Amy would stop at nothing to bring up the rear. Instead of walking down the ramp she sidled, turning around occasionally to check for stragglers. If anyone was behind her, she’d adjust her pace: rather than resting just her hand on the rail, she’d rest her whole forearm and lean into it; or if she needed additional drag, she’d slide her shoulder along the wall, bringing her almost to a standstill. Any time I asked her to hurry, she’d nod her head and speak softly—“I’ll twy, Gwen”—then continue at the same pace. If a supervisor became impatient and told her to quit dawdling, she’d frown, then protest feebly, “Nooooo. I can’t help it.” She was the slowest walker at the Center.
The slowest—that was the only superlative anyone had ever applied to Amy, so she cultivated it carefully. Being last was her identity, her source of uniqueness. Sometimes it brought her laughs or pleas, other times it brought her threats or reprimands, but always it brought her attention.
Her work was as pokey as her walk. One time we tested all the clients on their skill with hand tools. The hammering test usually took only a few seconds—a client either drove the nail in or mangled it hopelessly—but Amy worked on her nail for a half hour a day, day after day. She took several minutes’ rest between blows, and when a blow did come it was so anemic it had no discernible effect. After four days the humiliated nail finally sank into the board, so Amy passed the hammering test.
In the Toy Department, while other clients sanded board after board, Amy would linger over each one, nursing it like a drink. Hoping not to get nagged by an irritated supervisor, she’d move her hand back and forth, but her work was as hollow as an empty husk: no interest, no energy lay behind it.
Amy raised loitering to a way of life—not just a means of avoiding exertion, but also her doorway to human contact. At the beginning of the day, when a wave of insistent clients was about to break upon the supervisor manning the lunch cabinet, Amy would step aside to let it pass. She’d stand against the wall until the crowd had ebbed and she could have the supervisor to herself. She rarely talked with other clients and was an easy target for the pushy, aggressive ones, but she enjoyed the pleasure of simple good mornings with staff.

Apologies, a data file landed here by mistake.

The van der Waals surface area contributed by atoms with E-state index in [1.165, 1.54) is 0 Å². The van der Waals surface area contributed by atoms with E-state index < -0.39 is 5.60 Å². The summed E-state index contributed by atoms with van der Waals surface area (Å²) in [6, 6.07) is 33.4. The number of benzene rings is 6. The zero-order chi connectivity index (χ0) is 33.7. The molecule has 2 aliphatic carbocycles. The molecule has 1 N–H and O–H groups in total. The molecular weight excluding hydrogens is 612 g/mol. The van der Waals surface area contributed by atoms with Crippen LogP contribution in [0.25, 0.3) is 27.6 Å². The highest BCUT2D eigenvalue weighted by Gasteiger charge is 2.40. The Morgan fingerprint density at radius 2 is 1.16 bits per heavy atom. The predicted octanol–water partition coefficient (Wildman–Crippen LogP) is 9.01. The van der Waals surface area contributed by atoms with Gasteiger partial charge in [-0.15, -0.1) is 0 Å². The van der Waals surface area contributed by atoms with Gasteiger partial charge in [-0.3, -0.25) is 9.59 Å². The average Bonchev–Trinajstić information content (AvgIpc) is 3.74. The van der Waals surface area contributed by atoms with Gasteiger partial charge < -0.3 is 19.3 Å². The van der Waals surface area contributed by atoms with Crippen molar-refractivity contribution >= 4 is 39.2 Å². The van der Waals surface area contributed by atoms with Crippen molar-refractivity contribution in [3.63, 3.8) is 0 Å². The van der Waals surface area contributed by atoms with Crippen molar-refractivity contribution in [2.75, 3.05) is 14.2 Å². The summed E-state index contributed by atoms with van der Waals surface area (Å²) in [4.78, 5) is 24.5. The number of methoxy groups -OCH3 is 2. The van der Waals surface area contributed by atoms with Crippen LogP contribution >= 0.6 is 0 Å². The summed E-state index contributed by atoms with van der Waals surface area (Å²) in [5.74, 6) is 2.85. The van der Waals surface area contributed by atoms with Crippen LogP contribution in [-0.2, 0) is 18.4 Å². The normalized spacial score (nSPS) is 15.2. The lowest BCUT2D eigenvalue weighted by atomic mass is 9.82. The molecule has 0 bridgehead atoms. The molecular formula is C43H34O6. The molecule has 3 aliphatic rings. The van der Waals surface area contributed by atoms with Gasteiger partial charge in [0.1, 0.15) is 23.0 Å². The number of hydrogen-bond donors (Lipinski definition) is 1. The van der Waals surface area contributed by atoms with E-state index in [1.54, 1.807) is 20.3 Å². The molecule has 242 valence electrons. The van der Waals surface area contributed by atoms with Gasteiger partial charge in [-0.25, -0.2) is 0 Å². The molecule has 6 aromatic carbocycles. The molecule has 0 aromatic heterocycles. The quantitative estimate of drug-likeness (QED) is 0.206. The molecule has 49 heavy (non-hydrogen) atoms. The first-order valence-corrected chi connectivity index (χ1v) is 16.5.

Amy was stocky and very short. When her limp, oily hair was given a perm, it left her cute, round face topped by a pile of light brown curls. Her voice was hoarse and her laugh was a soft, rolling chuckle. Sometimes she spoke sadly about her sore throat, her nagging cough. Bullied by clients and prodded by staff, this defenseless little nobody had a nice smile, genuine but restrained, while her speech had a mournful tone, as if to say, all pleasures are fleeting—only weariness and persecution endure.
At the end of the day Amy would walk slowly up the ramp, often the last client in the building. A few supervisors, drained and uninspired, usually sat slumped in the lobby. One of them might say he was sorry, but the buses had already left. Amy sometimes laughed, sometimes frowned and shook her head, but always she knew her bus would wait. Most days she offered us a tired goodbye or a limp handshake, but one sunny March afternoon, when the exuberance of spring had energized even the most listless, she waited until all eyes were upon her, then ran the last few steps to the door. There, with her back to everyone, she danced a little jig, hopping from side to side, bringing some muffled laughs from supervisors, in spite of themselves. She walked out to her bus, but the driver closed the door in her face. Laughing, Amy displayed mock anger—“I’m gonna getchu”—which made the driver laugh in turn. He opened the door, and the last passenger slowly climbed aboard.